Are Retailers Meeting Today’s “Empowered Consumers’” Expectations?

Consumers’ expectations of a seamless cross-channel shopping experience are higher today than ever before as increasingly they merge brand touch points into one continuous interaction. These “empowered consumers” are redefining the shopping process by demanding more options at every step. Retailers must get smarter about how they manage the entire commerce lifecycle in order to address increasing consumer demands and create brand intimacy. In short, they must embrace Smarter Commerce.

For more details on consumer expectations, let me share some data points that came from a retail benchmark IBM conducted over the 2011 Thanksgiving weekend. The fourth annual IBM Benchmark tracked more than a million transactions a day, analyzing terabytes of raw data from 500 retailers nationwide, giving us a look into what consumers were buying and how they were interacting with brands. The study found:

  • Thanksgiving sales were up 39% versus Thanksgiving 2010.
  • Black Friday online sales increased by 24.3% over Black Friday 2010.
  • Cyber Monday online sales were up 33% compared to Cyber Monday 2010.

IBM Benchmark findings also confirmed continued growth of mobile shopping:


  • Black Friday witnessed the arrival of mobile deal seekers, who embraced their devices as a research tool for in-store and online bargains. Mobile traffic increased to 14.3% on Black Friday 2011 compared to 5.6% in 2010.
  • On Cyber Monday, purchases made on mobile devices surged to 6.6% from 2.3% on Cyber Monday 2010.
  • On Cyber Monday 2011, shoppers using the iPad completed more retail purchases, more often, per visit versus other mobile devices, with conversion rates reaching 5.2%.

Social networking sites also came to the forefront during Thanksgiving weekend:

  • On Black Friday, Facebook accounted for 75% of all social media traffic, a figure that increased to 86% on Cyber Monday.
  • Shoppers referred from social networks generated 0.56% of all online sales on Cyber Monday and 0.53 percent on Black Friday.
  • Discussions on social media sites leading up to Cyber Monday increased in volume by 115% versus 2010. Topics leading into Black Friday included out-of-stock concerns, waiting times and parking, and a spike in positive sentiment around Cyber Monday sales. Top areas of discussion leading into Cyber Monday focused on consumers sharing tips about using price comparison web sites while avoiding cyber scams.

These findings reinforce the idea that shoppers are demanding more visibility across channels and are turning not retailers but social networks — and their friends — for guidance on what to buy. They can share shopping disappointments — such as out-of-stocks, challenges with returns, or retailers with whom it is difficult to do business. But how well prepared are retailers to create brand intimacy in this new environment? A year ago, our retailer survey showed that they were not prepared:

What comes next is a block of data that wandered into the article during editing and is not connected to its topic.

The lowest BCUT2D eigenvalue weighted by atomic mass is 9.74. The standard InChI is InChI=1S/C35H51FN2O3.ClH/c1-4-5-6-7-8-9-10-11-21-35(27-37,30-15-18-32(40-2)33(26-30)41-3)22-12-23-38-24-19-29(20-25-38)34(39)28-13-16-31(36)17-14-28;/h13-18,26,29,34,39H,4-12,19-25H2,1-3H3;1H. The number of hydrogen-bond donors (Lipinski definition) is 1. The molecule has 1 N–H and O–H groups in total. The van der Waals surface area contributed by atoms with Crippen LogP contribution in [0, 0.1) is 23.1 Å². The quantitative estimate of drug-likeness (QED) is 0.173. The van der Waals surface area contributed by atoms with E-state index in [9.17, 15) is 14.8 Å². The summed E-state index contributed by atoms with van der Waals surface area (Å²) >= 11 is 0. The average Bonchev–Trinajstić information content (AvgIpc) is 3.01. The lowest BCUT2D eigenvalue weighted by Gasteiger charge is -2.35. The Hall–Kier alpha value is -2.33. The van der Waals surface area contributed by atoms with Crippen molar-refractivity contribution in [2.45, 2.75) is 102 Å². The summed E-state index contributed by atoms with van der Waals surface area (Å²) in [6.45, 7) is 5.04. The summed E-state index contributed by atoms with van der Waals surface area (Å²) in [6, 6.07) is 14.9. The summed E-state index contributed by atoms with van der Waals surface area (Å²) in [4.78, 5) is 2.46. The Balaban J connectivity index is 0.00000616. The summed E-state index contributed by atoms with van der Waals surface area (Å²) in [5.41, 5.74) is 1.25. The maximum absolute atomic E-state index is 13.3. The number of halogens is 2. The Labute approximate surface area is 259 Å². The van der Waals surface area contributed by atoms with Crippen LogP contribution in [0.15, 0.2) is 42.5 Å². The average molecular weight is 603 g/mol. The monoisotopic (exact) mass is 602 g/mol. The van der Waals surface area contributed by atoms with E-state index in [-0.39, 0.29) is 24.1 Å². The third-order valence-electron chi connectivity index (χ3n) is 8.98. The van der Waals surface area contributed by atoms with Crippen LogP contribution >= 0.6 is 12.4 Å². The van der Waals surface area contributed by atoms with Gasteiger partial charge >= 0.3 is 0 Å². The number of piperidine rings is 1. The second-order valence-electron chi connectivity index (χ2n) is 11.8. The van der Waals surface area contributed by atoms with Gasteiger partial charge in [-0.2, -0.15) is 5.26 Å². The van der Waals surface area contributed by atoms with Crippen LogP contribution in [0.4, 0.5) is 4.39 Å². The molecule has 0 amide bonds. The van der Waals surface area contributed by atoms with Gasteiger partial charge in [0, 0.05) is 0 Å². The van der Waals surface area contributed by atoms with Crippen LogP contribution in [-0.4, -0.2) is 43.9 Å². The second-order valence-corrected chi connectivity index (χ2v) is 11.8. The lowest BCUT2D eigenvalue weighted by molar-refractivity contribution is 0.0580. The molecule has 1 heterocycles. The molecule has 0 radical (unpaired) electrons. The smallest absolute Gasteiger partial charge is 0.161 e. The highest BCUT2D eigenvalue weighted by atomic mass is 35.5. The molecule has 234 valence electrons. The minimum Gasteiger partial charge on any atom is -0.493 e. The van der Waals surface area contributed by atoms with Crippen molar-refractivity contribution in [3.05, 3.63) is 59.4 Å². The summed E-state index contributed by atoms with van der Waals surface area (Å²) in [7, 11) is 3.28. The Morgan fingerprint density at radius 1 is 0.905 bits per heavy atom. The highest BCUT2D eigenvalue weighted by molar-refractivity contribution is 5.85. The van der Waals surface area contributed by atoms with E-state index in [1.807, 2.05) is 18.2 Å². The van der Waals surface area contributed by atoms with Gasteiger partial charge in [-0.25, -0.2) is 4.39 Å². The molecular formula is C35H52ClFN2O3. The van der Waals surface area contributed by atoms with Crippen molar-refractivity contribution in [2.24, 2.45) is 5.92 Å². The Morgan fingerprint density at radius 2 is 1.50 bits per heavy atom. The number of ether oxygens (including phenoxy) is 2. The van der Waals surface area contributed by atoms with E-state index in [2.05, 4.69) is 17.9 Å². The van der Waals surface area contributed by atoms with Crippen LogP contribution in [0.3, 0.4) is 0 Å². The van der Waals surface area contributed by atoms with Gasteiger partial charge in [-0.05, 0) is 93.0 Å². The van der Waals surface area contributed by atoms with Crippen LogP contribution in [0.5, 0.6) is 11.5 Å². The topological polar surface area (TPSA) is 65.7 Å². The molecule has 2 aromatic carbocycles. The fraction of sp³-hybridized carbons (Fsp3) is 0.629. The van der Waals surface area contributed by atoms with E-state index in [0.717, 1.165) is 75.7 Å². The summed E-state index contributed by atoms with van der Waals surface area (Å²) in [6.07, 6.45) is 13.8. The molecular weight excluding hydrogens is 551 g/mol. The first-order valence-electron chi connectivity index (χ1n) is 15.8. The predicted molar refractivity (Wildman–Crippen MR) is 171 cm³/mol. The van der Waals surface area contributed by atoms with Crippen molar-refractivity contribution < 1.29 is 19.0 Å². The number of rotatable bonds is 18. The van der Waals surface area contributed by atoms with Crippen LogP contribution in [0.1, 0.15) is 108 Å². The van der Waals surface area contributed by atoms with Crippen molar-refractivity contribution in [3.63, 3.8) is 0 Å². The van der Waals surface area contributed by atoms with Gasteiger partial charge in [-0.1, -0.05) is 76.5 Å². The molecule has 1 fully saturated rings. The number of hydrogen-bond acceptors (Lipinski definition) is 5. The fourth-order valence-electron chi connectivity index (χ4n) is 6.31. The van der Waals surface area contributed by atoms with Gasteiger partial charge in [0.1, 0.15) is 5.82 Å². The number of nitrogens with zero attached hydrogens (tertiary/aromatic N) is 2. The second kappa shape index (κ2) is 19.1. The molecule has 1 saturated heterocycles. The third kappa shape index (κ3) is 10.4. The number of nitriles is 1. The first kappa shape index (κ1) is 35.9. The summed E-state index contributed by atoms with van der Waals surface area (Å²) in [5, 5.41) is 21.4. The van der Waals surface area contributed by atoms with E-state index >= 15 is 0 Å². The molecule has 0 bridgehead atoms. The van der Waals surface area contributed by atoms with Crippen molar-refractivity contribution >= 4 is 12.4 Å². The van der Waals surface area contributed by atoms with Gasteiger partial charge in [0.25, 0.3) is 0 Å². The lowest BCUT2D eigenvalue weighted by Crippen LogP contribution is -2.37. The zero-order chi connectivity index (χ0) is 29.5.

• Only 42% of retailers had the capability to check store in-stock availability via mobile phones.
  • Six out of 10 retailers claimed they could not yet provide cross-channel order history.
  • 43% of retailers didn’t allow in-store returns of online purchases. 

But, in 2011, we have seen a number of retailers embrace Smarter Commerce, which brings new levels of automation to marketing, sales and fulfillment to secure greater customer loyalty. In addition to helping retailers deliver a smarter shopping experience around merchandising, Smarter Commerce also facilitates the supply chain in becoming more agile to meet demand fluctuations. This year we’ve seen retailers:

  • Implement new order management solutions to gain inventory visibility across all channels.
  • Re-platform their e-Commerce sites to gain social and mobile capabilities as well as comprehensive personalization features.
  • Deploy e-Commerce software on IBM hardware to optimize their web sites for high volume transactions to support customer-centric business models.
  • Utilize new fulfillment options such as ship-from-store to a customer’s door, in an effort to recover from out-of-stock merchandise and reduce markdown inventory.
  • Invest in customer analytics to understand and anticipate customer behaviors and needs based on consumer insights across all channels.
  • Adopt new sourcing and procurement functionality to expand their product assortments and optimize supplier interactions across extended value chains.

Technology isn’t going away and there is little chance that consumers will want to be less connected in the coming year. Instead of seeing these new communication channels as a burden, retailers need to embrace these new tactics as a way to gain deeper insight into their customers. By maximizing the data that can be obtained from these channels, retailers can improve their ability to anticipate and predict behavior, making the commerce supply chain more nimble. Retailers also can create a shopping experience that is more cohesive across channels. Best-in-class retailers are taking steps in this direction by closing the gap between what they deliver and what consumers expect.

Jim Bengier is a seasoned retail supply chain executive, with more than 25 years of experience within the apparel, footwear and electronics categories. Bengier has spoken at Retail Executive Summits and participated in National Retail Federation round table sessions. He also is a member of the Council of Supply Chain Management Professionals, NRF International Trade Advisory Committee Policy Council, NRF Strategic Supply Chain Council, and the Supply Chain and Logistics Forum. As Global Retail Executive for IBM, Bengier helps clients solve complex challenges, bridging the gap between consumer expectations and retailer preparedness. 

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